After a period of confusion, IDERA protection in Indonesia now extends to offshore lenders


As the aviation industry around the world continues to suffer from the impact of COVID-19, many airlines are struggling to meet their obligations under aircraft lease and finance agreements. Given the current uncertainties, in this ABNR legal update, we take a look at Indonesia’s position with respect to a key protection for creditors under the Cape Town Convention (CTC), namely the IDERA (IDERA: Irrevocable De-Registration and Export Request Authorization). Established by the Cape Town Convention (CTC), this mechanism is designed to protect a creditor by preventing a debtor from flying an aircraft to a jurisdiction where the Cape Town Convention does not apply, and by helping to ensure that the creditor can take possession of the aircraft in the event of a fault.

First of all, the bad old days

The first thing to say is that although the IDERA mechanism is specifically recognized by the Aviation Law of 2009 and although Indonesia is a signatory to the CTC, the country has long lacked a clear procedure for the registration of foreign mortgages on aircraft leased in Indonesia. This meant that foreign creditors would normally be unable to avail themselves of self-help remedies, such as unilateral repossession, leaving them with nothing but IDERA to rely on.

However, an IDERA was not very useful to them either because previously the document could only be issued in favor of a direct lessor or an aircraft owner under the policy applied by the Directorate General of civil aviation (DGCA) of the Ministry of Transport (MOT). . This policy was deemed necessary because the aviation law enforcement legislation was unclear and open to conflicting interpretations. The DCGA’s strict stance in this regard was primarily driven by the need to guard against the possibility of disgruntled parties suing it, based on the lack of regulatory clarity.

In view of the increasing sophistication of aircraft leasing structures, often involving multiple levels of leasing, the policy of the DGCA has given rise to serious difficulties for the Indonesian aviation industry. As the lender is not the direct lessor, he was unable to benefit from the advantages of an IDERA. Therefore, they had to rely on the direct lessor or owner to enforce IDERA.

To deal with this problem, the DGCA officially set up the Certified Letter of Approval (CDL) mechanism at the end of 2018. IDERA to a third party, usually the lender. So although the lender cannot trust IDERA, it is protected by CDL. Thus, a two-step process was involved, whereby IDERA was issued initially in favor of the lessor / owner of the aircraft, and then the holder of IDERA issued a CDL to the lender.

Unfortunately, the new system did not work well either, as it relied on the prior issuance of an IDERA by the DGCA, which could be a long and uncertain process. Delays in issuing IDERAs therefore led to corresponding delays in issuing CDLs.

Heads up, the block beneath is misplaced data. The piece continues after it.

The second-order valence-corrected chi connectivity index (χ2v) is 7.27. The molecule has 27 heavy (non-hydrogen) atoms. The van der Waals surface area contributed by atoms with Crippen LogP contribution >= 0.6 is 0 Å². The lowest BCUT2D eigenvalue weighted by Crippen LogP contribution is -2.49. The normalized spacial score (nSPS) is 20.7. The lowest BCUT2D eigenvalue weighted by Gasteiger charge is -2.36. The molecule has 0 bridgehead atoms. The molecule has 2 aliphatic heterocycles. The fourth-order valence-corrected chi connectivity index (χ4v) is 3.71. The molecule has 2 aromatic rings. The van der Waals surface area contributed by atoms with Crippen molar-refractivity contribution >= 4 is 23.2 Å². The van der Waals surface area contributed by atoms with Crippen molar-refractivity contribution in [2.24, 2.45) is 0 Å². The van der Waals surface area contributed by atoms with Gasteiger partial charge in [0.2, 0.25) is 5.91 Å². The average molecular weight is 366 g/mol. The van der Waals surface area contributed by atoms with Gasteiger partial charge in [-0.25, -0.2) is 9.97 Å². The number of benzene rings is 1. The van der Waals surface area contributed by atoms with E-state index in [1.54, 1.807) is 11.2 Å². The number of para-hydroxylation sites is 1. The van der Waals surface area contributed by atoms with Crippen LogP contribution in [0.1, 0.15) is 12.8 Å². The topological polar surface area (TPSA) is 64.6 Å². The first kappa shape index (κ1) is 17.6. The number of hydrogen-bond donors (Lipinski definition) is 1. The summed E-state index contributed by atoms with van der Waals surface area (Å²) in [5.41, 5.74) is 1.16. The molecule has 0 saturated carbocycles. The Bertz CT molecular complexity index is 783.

Now the good news

At the end of 2019, the DGCA finally gave in to its long-standing policy of refusing offshore lenders to benefit from IDERA due to their direct non-participation in the rental contract. To qualify for IDERA, a lender must demonstrate that there is a legal or contractual relationship between it and the Indonesian renting airline. Although the DGCA does not specify what documentation is acceptable as proof of such relationships, in our experience, a rental agreement and a loan agreement will normally suffice, provided that it is expressly stipulated that IDERA must be issued to the lender. Thus, thanks to the change in approach of the DGCA, a lender can now hold and execute an IDERA in its own capacity in order to protect its interests.

ABNR Commentary

The long-standing IDERA “saga” described above is a salutary lesson in how things shouldn’t be done and a classic example of why the government’s emphasis on procedural reform. authorization and regulation is if necessary.

On a positive note, it is fortunate (from the perspective of offshore lenders) that the DGCA changed its policy on IDERA before Covid-19 wreaked havoc on the global aviation industry. They are undoubtedly in a much stronger position in Indonesia now than they otherwise would have been.

Overall, it must be recognized that there have been significant improvements in the regulatory environment for aviation in recent years, and the DGCA is now quite open to suggestions for practical and political improvements from stakeholders. and industry stakeholders, including major aviation law firms such as ABNR.

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